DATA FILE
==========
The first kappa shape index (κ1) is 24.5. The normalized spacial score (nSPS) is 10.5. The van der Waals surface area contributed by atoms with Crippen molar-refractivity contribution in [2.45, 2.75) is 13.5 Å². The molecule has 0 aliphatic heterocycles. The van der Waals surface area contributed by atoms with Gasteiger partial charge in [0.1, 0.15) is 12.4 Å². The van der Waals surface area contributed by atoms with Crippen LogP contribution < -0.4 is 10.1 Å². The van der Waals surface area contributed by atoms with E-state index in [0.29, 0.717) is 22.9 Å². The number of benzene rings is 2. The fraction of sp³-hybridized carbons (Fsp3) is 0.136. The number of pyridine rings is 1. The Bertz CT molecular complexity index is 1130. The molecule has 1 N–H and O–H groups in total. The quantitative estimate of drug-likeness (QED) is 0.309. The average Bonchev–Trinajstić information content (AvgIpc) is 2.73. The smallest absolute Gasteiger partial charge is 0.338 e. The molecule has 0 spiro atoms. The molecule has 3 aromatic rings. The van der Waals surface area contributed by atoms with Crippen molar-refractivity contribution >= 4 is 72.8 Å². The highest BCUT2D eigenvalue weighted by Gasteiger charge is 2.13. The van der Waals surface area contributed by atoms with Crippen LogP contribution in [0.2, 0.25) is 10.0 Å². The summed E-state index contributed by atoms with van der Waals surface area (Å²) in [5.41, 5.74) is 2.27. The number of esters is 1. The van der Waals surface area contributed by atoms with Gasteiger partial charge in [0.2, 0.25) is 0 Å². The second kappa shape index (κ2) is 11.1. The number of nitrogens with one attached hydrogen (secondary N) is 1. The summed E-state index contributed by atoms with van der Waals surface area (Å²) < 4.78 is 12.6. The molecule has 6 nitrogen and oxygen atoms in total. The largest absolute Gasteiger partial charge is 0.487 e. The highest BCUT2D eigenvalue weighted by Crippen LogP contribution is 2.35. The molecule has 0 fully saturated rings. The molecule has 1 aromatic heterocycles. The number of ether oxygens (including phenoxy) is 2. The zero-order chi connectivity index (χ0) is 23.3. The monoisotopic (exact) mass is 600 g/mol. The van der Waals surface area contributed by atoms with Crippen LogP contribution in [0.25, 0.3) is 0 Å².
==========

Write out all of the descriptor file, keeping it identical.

The first kappa shape index (κ1) is 24.5. The normalized spacial score (nSPS) is 10.5. The van der Waals surface area contributed by atoms with Crippen molar-refractivity contribution in [2.45, 2.75) is 13.5 Å². The molecule has 0 aliphatic heterocycles. The van der Waals surface area contributed by atoms with Gasteiger partial charge in [0.1, 0.15) is 12.4 Å². The van der Waals surface area contributed by atoms with Crippen LogP contribution < -0.4 is 10.1 Å². The van der Waals surface area contributed by atoms with E-state index in [0.29, 0.717) is 22.9 Å². The number of benzene rings is 2. The fraction of sp³-hybridized carbons (Fsp3) is 0.136. The number of pyridine rings is 1. The Bertz CT molecular complexity index is 1130. The molecule has 1 N–H and O–H groups in total. The quantitative estimate of drug-likeness (QED) is 0.309. The average Bonchev–Trinajstić information content (AvgIpc) is 2.73. The smallest absolute Gasteiger partial charge is 0.338 e. The molecule has 0 spiro atoms. The molecule has 3 aromatic rings. The van der Waals surface area contributed by atoms with Crippen molar-refractivity contribution >= 4 is 72.8 Å². The highest BCUT2D eigenvalue weighted by Gasteiger charge is 2.13. The van der Waals surface area contributed by atoms with Crippen LogP contribution in [0.2, 0.25) is 10.0 Å². The summed E-state index contributed by atoms with van der Waals surface area (Å²) in [5.41, 5.74) is 2.27. The number of esters is 1. The van der Waals surface area contributed by atoms with Gasteiger partial charge in [0.2, 0.25) is 0 Å². The second kappa shape index (κ2) is 11.1. The number of nitrogens with one attached hydrogen (secondary N) is 1. The summed E-state index contributed by atoms with van der Waals surface area (Å²) < 4.78 is 12.6. The molecule has 6 nitrogen and oxygen atoms in total. The largest absolute Gasteiger partial charge is 0.487 e. The highest BCUT2D eigenvalue weighted by Crippen LogP contribution is 2.35. The molecule has 0 fully saturated rings. The molecule has 1 aromatic heterocycles. The number of ether oxygens (including phenoxy) is 2. The zero-order chi connectivity index (χ0) is 23.3. The monoisotopic (exact) mass is 600 g/mol. The van der Waals surface area contributed by atoms with Crippen LogP contribution in [0.25, 0.3) is 0 Å².